Tax Alert: Changes to Form 706 Estate and Gift Tax Return

Some preparers are making errors using Form 706 software

More On Tax Planning

from The Advisor's Professional Library
  • IRAs: Eligibility The eligibility rules for contributing to traditional and Roth IRAs are complicated. Learn how to effectively use them in retirement plans.
  • IRAs: In General Individual Retirement Accounts are highly popular tools for contributing funds that grow on a tax deferred basis. Depending on the type of IRA, the accumulation can be tax free.

The IRS on March 25 announced problem areas and changes with Form 706, U.S. Estate (and Generation-Skipping Transfer) Tax Return.

Form 706 must be filed for the estate of every U.S. citizen or resident whose gross estate, plus adjusted taxable gifts and specific exemption, is more than $5 million.

The IRS noted that for estate tax returns after Dec. 31, 1976, Line 4 of Form 706 lists the cumulative amount of adjusted taxable gifts within the meaning of IRC section 2503. The computation of gift tax payable (Line 7 of Form 706) uses the IRC section 2001(c) rate schedule in effect as of the date of the decedent's death, rather than the actual amount of gift taxes paid with respect to the gifts.

With the top bracket tax rates decreasing from 55% (in 2001) down to 35% (in 2010) and a periodic drop in rates in between, the IRS said, it has encountered situations where gift taxes paid were greater than the tax calculated using the rate in effect at the date of death.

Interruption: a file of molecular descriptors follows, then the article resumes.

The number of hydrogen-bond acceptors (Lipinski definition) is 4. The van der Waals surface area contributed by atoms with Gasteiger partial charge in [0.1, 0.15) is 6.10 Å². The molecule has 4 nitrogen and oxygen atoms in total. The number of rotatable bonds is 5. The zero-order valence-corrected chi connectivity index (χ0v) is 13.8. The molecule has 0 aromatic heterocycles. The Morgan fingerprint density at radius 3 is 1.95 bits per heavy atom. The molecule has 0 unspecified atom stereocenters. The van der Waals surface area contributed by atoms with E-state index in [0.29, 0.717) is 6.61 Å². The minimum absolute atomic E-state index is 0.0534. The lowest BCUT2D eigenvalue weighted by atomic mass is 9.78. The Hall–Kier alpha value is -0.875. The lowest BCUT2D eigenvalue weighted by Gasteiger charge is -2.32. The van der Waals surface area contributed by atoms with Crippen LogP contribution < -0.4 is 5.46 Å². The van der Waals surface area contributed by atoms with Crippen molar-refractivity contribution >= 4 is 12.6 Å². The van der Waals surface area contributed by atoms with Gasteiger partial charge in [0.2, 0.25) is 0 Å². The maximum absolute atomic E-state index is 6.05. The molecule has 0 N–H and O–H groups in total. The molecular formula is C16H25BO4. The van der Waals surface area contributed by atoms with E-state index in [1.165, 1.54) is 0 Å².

The alert noted that some Form 706 software used by practitioners require a manual input of the gift tax payable line. It said that a number of preparers were reporting gift taxes actually paid rather than calculating the gift tax payable under date-of-death rates. These errors result in underpayment of estate tax due. Cases with this issue will involve estates where large gifts were made during life and at a time when tax rates were higher than at date of death.

The alert also noted these exclusions:

  • The annual exclusion for gifts is $11,000 (2004−2005), $12,000 (2006−2008 and $13,000 (2009−present).
  • The applicable exclusion amount is increased to $5 million for estates of decedents dying on or after Dec. 31, 2009
  • The applicable exclusion amount for gifts made after Dec. 31, 2009, is $1 million.  For gifts made after Dec. 31, 2010, the applicable exclusion amount is increased to $5,000,000.

706 Filing Instructions

The IRS said that, although few significant changes have occurred on Form 706, one change will affect all filers: the elimination of the allowable State Death Tax Credit. For decedents dying in 2005 and later years, it is a deduction.

The IRS pointed out that the due date for filing a Form 706 for estates of decedents dying in 2010 is Sep. 19, 2011. As well, a request for an extension of time to file an estate or gift tax return must go to the Cincinnati Service Center, even if income or other tax returns are filed elsewhere.

Reprints Discuss this story
This is where the comments go.